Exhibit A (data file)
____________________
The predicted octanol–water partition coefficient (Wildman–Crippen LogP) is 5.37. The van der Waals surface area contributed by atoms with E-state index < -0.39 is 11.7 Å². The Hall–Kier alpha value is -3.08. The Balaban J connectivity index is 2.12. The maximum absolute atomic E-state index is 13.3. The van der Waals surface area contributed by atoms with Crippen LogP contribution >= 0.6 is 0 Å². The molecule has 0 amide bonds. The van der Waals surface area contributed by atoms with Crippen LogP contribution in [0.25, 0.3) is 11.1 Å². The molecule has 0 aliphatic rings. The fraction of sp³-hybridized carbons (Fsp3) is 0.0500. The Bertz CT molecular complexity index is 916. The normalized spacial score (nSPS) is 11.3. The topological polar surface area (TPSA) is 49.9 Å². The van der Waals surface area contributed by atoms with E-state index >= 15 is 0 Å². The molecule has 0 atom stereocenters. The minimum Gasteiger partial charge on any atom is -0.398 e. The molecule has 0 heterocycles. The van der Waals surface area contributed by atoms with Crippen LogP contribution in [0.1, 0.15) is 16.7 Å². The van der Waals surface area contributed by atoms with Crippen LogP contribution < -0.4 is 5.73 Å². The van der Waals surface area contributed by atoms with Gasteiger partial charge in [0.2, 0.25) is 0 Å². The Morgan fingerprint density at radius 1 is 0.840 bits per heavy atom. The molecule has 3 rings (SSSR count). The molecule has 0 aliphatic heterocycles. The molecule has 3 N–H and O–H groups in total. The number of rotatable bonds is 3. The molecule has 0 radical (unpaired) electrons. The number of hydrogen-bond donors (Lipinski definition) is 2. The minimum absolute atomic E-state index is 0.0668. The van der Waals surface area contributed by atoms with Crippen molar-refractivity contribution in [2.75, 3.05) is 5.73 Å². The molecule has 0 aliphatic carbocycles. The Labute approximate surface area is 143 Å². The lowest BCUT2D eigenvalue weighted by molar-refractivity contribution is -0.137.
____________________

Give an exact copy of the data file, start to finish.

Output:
The predicted octanol–water partition coefficient (Wildman–Crippen LogP) is 5.37. The van der Waals surface area contributed by atoms with E-state index < -0.39 is 11.7 Å². The Hall–Kier alpha value is -3.08. The Balaban J connectivity index is 2.12. The maximum absolute atomic E-state index is 13.3. The van der Waals surface area contributed by atoms with Crippen LogP contribution >= 0.6 is 0 Å². The molecule has 0 amide bonds. The van der Waals surface area contributed by atoms with Crippen LogP contribution in [0.25, 0.3) is 11.1 Å². The molecule has 0 aliphatic rings. The fraction of sp³-hybridized carbons (Fsp3) is 0.0500. The Bertz CT molecular complexity index is 916. The normalized spacial score (nSPS) is 11.3. The topological polar surface area (TPSA) is 49.9 Å². The van der Waals surface area contributed by atoms with E-state index >= 15 is 0 Å². The molecule has 0 atom stereocenters. The minimum Gasteiger partial charge on any atom is -0.398 e. The molecule has 0 heterocycles. The van der Waals surface area contributed by atoms with Crippen LogP contribution in [0.1, 0.15) is 16.7 Å². The van der Waals surface area contributed by atoms with Crippen LogP contribution < -0.4 is 5.73 Å². The van der Waals surface area contributed by atoms with Gasteiger partial charge in [0.2, 0.25) is 0 Å². The Morgan fingerprint density at radius 1 is 0.840 bits per heavy atom. The molecule has 3 rings (SSSR count). The molecule has 0 aliphatic heterocycles. The molecule has 3 N–H and O–H groups in total. The number of rotatable bonds is 3. The molecule has 0 radical (unpaired) electrons. The number of hydrogen-bond donors (Lipinski definition) is 2. The minimum absolute atomic E-state index is 0.0668. The van der Waals surface area contributed by atoms with Crippen molar-refractivity contribution in [2.75, 3.05) is 5.73 Å². The molecule has 0 aliphatic carbocycles. The Labute approximate surface area is 143 Å². The lowest BCUT2D eigenvalue weighted by molar-refractivity contribution is -0.137.